Duquesne vigil remembers victims of violence
Tuesday marked the one-year anniversary of the murder of Don Jones.
The 18-year-old from Duquesne died on April 16, 2012, at UPMC McKeesport.
He had been shot in an alley along the 500 block of Ferndale Avenue in Duquesne.
His mother Lueana Coward marked the anniversary with a candlelight vigil near the scene of the shooting, joined by family and friends who have lost loved ones to violence.
“I was hoping that we could all gather together and grieve together,” Coward said. “Every time I pass this area, in my heart I can feel that day. I can feel the running. I can feel my son laying there.
“Stop the violence, please. We've got to use another approach. I'm putting that magic word in there, please. We want to bring peace back into our communities.”
Coward is a Duquesne native who now lives in McKeesport. She lost two other sons to violence years ago.
Harry Coward, 18, was shot and killed on May 11, 2001. He was a guest at a barbecue along S. Fifth Street in Duquesne when he was shot 10 times as he walked through a side yard to leave the party.
James Jones, 17, was shot in the back on Dec. 11, 2005, when he got out of a car on Pittsburgh's North Side.
Two have been convicted in James Jones' murder, but Don Jones and Harry Coward's murders remain unsolved.
In 2009, Lueana Coward co-founded the nonprofit organization RELIEF — Recognizing Every Lingering Inward Emotional Feeling.
“In that group, nobody has to grieve alone,” Coward said. “Together we stand and divided we fall. Whoever's here, that's who God wanted to be here.”
Duquesne resident Connie Lucas said her son, Wayne Staples, was killed in July 2002.
“Maybe something will snap and people will see that we're losing our children in this community,” Lucas said. “We know the problem, but what's the solution? To me, it's education. The Bible says we perish because of lack of knowledge. What's happening in our communities today is educational genocide. We need our children educated to know who they are, what they are, that they're important. Give them opportunity to come out in the community to be viable citizens in the community. You can only be that through education.
“I'm tired of coming together for funerals. We want to come together for some happy events.”
The Rev. Timothy L. Caldwell Sr. of New Life Deliverance Ministries in Duquesne wasmaster of ceremonies at Tuesday's vigil.
“We are here to sit for our babies,” Caldwell said. “They still need to grow. The only way they can grow is if we stop this nonsense. This violence has to stop. If it doesn't stop, there's not going to be another generation because we are exterminating our ownselves.”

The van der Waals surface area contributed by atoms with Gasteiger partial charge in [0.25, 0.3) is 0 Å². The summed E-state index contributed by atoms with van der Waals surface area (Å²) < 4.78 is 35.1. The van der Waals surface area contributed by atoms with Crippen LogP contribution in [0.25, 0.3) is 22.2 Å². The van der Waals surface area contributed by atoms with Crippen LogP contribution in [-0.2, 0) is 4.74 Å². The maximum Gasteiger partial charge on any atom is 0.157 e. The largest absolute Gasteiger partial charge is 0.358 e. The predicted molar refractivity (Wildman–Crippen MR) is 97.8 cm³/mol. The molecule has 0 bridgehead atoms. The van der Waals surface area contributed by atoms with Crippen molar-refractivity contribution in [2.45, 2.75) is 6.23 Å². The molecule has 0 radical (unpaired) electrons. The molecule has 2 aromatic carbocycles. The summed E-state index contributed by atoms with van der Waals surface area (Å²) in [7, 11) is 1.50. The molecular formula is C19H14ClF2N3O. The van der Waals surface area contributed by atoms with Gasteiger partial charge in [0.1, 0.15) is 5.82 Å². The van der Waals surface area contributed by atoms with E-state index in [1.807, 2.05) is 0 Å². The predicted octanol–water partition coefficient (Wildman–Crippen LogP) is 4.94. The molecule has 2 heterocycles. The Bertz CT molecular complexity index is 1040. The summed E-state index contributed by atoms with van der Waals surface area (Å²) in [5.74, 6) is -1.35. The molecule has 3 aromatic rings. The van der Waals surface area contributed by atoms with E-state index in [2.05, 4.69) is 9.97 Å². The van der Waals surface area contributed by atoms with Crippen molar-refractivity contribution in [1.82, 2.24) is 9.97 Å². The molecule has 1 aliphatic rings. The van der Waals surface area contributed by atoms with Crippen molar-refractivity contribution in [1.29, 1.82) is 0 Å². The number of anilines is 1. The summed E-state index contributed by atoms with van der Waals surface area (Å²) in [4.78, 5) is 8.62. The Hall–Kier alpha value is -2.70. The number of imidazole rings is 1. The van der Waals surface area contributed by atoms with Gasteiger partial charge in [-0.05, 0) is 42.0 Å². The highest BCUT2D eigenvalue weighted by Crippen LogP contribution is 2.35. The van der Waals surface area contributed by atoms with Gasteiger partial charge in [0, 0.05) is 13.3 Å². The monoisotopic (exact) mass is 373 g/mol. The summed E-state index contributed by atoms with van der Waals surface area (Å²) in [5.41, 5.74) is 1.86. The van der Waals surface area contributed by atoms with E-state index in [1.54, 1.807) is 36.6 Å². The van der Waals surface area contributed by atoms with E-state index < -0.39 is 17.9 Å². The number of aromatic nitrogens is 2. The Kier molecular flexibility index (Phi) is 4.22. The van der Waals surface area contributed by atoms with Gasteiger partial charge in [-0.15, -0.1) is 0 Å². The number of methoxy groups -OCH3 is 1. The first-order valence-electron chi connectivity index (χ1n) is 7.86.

New Life Deliverance Ministries choir performed, and Coward sang her anti-violence song, “Murder.”
A wooden memorial with posters of Coward's sons and other victims of violence was placed in the area.
Motivational speakers and leaders of organizations such as Men Against Destruction Defending Against Drugs and Social Disorder also spoke.
Michael DiVittorio is a staff writer for Trib Total Media. He can be reached at 412-664-9161, ext. 1965, or email@example.com.
Show commenting policy
TribLive commenting policy
You are solely responsible for your comments and by using TribLive.com you agree to our Terms of Service.
We moderate comments. Our goal is to provide substantive commentary for a general readership. By screening submissions, we provide a space where readers can share intelligent and informed commentary that enhances the quality of our news and information.
While most comments will be posted if they are on-topic and not abusive, moderating decisions are subjective. We will make them as carefully and consistently as we can. Because of the volume of reader comments, we cannot review individual moderation decisions with readers.
We value thoughtful comments representing a range of views that make their point quickly and politely. We make an effort to protect discussions from repeated comments either by the same reader or different readers.
We follow the same standards for taste as the daily newspaper. A few things we won't tolerate: personal attacks, obscenity, vulgarity, profanity (including expletives and letters followed by dashes), commercial promotion, impersonations, incoherence, proselytizing and SHOUTING. Don't include URLs to Web sites.
We do not edit comments. They are either approved or deleted. We reserve the right to edit a comment that is quoted or excerpted in an article. In this case, we may fix spelling and punctuation.
We welcome strong opinions and criticism of our work, but we don't want comments to become bogged down with discussions of our policies and we will moderate accordingly.
We appreciate it when readers and people quoted in articles or blog posts point out errors of fact or emphasis and will investigate all assertions. But these suggestions should be sent via e-mail. To avoid distracting other readers, we won't publish comments that suggest a correction. Instead, corrections will be made in a blog post or in an article.
- Pair of Operation Pork Chop trials delayed
- 7 McKeesport letter carriers earn Million Mile status
- Allegheny County explores state of Mon Valley area health
- Elizabeth Forward school board hears money issues
- West Mifflin inches closer to fix for collapsed culvert
- Elementary school students learn to prevent bullying
- West Mifflin plans for host of fall activities
- ‘Wonderland Jr.’ tries to be its own production
- W. Mifflin backs drilling at airport
- County investigators determine fatal McKeesport fire started in living room
- Clairton residents share concerns over sewage bills